Love is Risky

"I promise to love you as long as I do," Byron Katie vowed to Stephen Mitchell

at their wedding.

Trying to make love feel safe can create more risk for our love

Love is risky. And, most often, in our desire to make it feel safe, we set ourselves up for more risk. 

When we feel safe in another's love for us, when we assume that their love is unconditional, then we easily take our partner for granted. In taking them for granted, they have difficulty in feeling our love and respect. Taking each another for granted is the biggest danger for any love relationship.

A conditional understanding

One essential way to support each other is for both sides to be clear, "My intention is to create and maintain a great relationship with you, which could be forever. And, if at some point I've done my best and I still don't see that it's in my best interests to stay with you, then I will say goodbye." The best long-term marriages and partnerships I know of have this as a background understanding. Who would want someone to stay with them anyway if their partner wasn't getting both short-term and long-term selfish benefit from being with them? None of us, if we're honest with ourselves, would want another to sacrifice their life for us.

Keep the man on the edge

In most love relationships, it's more important for the man to be present to a sense of risk than it is for the woman. Women want to feel a measure of safety in a romantic relationship and, because of this, they often provide too much safety for men. A feeling of power (in contrast with a feeling of safety) is more important for men. This feeling of power comes from a sense of accomplishment, but also from an ongoing challenge. This is why men are often addicted to computer games. 

A woman client, married for twenty years, was complaining to me that her husband was working such long hours and was unable to make any time to be with her. I suggested she say this to her husband, "Honey, I'm so excited about having an intimate, romantic relationship with a great man. Right now, you're the #1 candidate. Are you interested?" He took the next day off from work to be with her.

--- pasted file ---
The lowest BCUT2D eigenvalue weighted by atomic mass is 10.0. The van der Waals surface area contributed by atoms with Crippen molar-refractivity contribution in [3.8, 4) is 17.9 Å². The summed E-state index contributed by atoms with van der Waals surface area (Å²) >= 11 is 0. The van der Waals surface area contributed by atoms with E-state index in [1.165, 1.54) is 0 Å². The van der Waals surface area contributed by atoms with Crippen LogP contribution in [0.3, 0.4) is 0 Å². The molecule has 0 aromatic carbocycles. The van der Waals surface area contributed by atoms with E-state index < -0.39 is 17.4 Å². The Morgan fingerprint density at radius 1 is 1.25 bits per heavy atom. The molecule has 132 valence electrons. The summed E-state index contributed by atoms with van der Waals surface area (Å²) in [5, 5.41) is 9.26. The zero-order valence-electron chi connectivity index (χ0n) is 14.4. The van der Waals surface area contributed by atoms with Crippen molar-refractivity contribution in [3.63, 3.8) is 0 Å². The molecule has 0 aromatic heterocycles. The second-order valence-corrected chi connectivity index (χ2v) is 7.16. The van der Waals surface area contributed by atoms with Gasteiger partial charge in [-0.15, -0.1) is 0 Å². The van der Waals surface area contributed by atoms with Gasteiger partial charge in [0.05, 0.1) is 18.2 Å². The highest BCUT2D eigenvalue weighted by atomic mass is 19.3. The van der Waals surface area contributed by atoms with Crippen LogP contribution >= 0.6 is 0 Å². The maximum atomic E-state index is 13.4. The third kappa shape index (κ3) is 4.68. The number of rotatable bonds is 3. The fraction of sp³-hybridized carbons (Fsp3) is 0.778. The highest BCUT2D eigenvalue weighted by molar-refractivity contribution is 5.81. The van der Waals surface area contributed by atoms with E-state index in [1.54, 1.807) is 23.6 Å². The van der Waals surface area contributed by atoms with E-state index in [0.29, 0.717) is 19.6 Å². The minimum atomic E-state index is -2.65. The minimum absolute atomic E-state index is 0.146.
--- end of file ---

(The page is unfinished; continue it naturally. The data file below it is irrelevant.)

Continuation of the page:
More power in working things out

If each side knows that, worst case, they will be okay if they are not able to work things out with their partner, then this provides a level-headedness and a power to find ways that both sides can continue to enjoy a mutually selfish relationship. If we have shut down the option of creating boundaries (with saying goodbye as the ultimate boundary), we greatly diminish our ability to create and maintain amazing relationships.

My mother suspected that she made a mistake in marrying my father after the first two days of marriage. She stayed unhappily married to a man she didn't love and didn't respect for 41 years before she finally left him. Two weeks after my mother left father, we were having lunch together. She was complaining about my father, "He did this...he did that..." After listening to her complaints for a several minutes, I interrupted her, "Mama, you let him do all those things." After a brief expression of anger towards me, she stopped and said, "You're right. I did let him do all those things."

Setting boundaries and creating distance

Setting appropriate boundaries and distances, while often stimulating a sense of risk, can create better relationships. The Chinese have a saying, "Distance creates beauty." Examples: keeping money separate, separate bedrooms, even TLA (together living apart). 

In 1998 I was renting a house in Hiroshima, Japan. One day I hosted four Japanese ladies for lunch. They were all married, in their 40s, with children. As we talked about marriage, sex, and romance, it was obvious that three of the women tolerated uneasy partnerships with their husbands. But the fourth woman blushed as the other three teased her about her passion for her husband. I asked her, "Junko-san, you've been married for twenty years. How do you still have passion for your husband?!" I found out that her husband worked in another prefecture and only came home one weekend a month. 

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COPYRIGHT 2018-2020 BY DWIGHT GOLDWINDE